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A Ryan Seacrest Type

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  1. It seems as we went into the 1960's, the male singers/dancers did not need to be the dominating focus of the scene. In the The Music Man clip, he isn't so much an alpha male as he is a Pied Piper of sorts. What starts as him giving his spiel to one person turns then into two, and then more, and soon pretty much the entire town. They hang on his every word and react as he wants them to. With the Victor/Victoria clip, he commands the room in a purely entertaining fashion. What sticks out the most to me with these two particular clips is that Preston isn't so much a dancer as a singer, and h
  2. I'm late on this one, but better late than never! Interesting musical, interesting clip. Rosalind Russell is awesome in this role, and the way she barges in and completely takes over what's happening (both literally in the film, plus overtaking the child singing on stage in that "talent show") is something you can't take your eyes off of. This is DEFINITELY not the style of musical we'd seen in past decades. I don't think anyone at the time could have predicted that musicals would undergo such disruption (the buzzword for this week's theme, it seems), but this was certainly something n
  3. Oh, believe me, I went into viewing the film with the best of intentions and a completely open mind. It just really, truly was that bad of a movie. We couldn't believe how lost we were 45 minutes in.
  4. I don't mean a movie you'd seen previously. I mean a movie you never had seen before that TCM happened to air, and you happened to watch either deliberately or just because you "stumbled upon it", and it was so bad you either couldn't believe you sat through the whole thing, or you bagged it midway. I rarely do not finish a film, even if it's bad. On occasion though, I HAVE TO just to save what's left of my sanity. Only one film that I ever watched on TCM, I had to bail on. That was The Legend of Lylah Clare. I knew it was probably bad. Why? https://www.amazon.com/Offic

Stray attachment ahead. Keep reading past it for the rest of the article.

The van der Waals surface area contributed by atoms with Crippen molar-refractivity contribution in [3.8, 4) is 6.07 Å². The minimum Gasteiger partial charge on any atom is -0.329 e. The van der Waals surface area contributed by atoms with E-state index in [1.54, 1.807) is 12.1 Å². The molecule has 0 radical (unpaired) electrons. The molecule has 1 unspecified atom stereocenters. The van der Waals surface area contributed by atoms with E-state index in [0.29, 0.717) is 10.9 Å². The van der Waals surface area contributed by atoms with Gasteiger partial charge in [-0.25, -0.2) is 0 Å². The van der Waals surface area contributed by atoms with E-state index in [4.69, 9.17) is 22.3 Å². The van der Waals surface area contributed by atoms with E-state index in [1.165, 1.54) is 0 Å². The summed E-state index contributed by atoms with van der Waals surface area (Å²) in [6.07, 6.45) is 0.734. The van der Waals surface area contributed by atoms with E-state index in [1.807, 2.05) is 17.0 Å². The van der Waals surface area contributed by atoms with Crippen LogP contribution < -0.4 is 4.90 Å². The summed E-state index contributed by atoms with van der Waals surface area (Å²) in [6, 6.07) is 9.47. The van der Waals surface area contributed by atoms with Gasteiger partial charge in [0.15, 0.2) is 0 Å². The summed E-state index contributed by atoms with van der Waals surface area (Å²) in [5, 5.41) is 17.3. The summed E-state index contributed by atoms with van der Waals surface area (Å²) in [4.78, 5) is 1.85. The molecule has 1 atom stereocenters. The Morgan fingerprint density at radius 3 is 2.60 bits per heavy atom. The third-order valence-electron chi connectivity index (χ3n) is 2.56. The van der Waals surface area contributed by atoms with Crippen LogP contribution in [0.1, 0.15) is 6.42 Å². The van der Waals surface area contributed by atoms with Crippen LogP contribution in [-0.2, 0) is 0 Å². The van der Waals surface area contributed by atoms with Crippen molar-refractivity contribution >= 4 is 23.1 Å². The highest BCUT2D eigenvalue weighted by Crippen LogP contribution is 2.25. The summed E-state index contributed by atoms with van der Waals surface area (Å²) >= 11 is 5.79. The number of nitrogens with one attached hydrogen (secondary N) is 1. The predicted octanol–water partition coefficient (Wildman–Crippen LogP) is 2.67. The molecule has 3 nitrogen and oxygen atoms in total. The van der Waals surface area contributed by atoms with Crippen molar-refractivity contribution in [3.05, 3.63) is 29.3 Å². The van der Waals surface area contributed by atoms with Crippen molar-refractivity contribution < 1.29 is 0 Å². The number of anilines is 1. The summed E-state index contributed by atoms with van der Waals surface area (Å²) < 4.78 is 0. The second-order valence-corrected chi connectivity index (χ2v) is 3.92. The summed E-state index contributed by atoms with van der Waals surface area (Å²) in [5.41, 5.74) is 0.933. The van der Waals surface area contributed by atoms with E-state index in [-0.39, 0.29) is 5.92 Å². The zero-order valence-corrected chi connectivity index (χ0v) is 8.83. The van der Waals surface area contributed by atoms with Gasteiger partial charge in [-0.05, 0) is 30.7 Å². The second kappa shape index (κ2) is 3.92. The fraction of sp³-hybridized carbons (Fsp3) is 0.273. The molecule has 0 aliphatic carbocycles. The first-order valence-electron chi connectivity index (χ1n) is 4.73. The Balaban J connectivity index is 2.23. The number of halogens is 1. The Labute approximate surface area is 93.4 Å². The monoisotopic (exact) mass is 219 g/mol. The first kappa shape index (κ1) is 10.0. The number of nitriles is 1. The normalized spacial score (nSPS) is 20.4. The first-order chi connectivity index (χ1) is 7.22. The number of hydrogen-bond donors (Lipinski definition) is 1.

5. I nominate William Bendix for this spot...if there's enough of a catalog. I honestly don't know offhand how many movies he made in comparison to TV (The Life of Riley), but I always enjoy when he pops up on my screen. The Blue Dahlia is the most underappreciated noir of all time, in my opinion.
  6. Thank you for your take on...well, your take on MY take...lol...I actually love that you noted that the musical is meant to be "fun and escapist", you're absolutely right. I accept that times and norms and societal behaviors were different back then, and generally such things don't bother me when I see older films. I might squirm a bit at times (the crows in Dumbo, anyone?) but I get it was a different time, so I can look past it. Several years ago, I blogged all the Best Picture Oscar winners because my wife thought it would be fun to do (it was!), and it also gave me a prod to actually se
  7. That's actually a hell of a take on that particular part of the scene that I never would have thought of myself. Kudos.
  8. Thank YOU, and the multiple others who commented on my original post. I enjoyed reading everyone's take on the film and my personal feelings about it. Gigi didn't quite give me the creeps like this one did, but I can TOTALLY see why it would to some, especially in today's society. If Maurice Chevalier was walking around singing "Thank Heaven For Little Girls" in a public space today like he was back then, he'd be in the back of a squad car faster than you could say "Megan's Law", but I'm able to get past that in Gigi because the overall film just doesn't irk me like AAIP does. My wife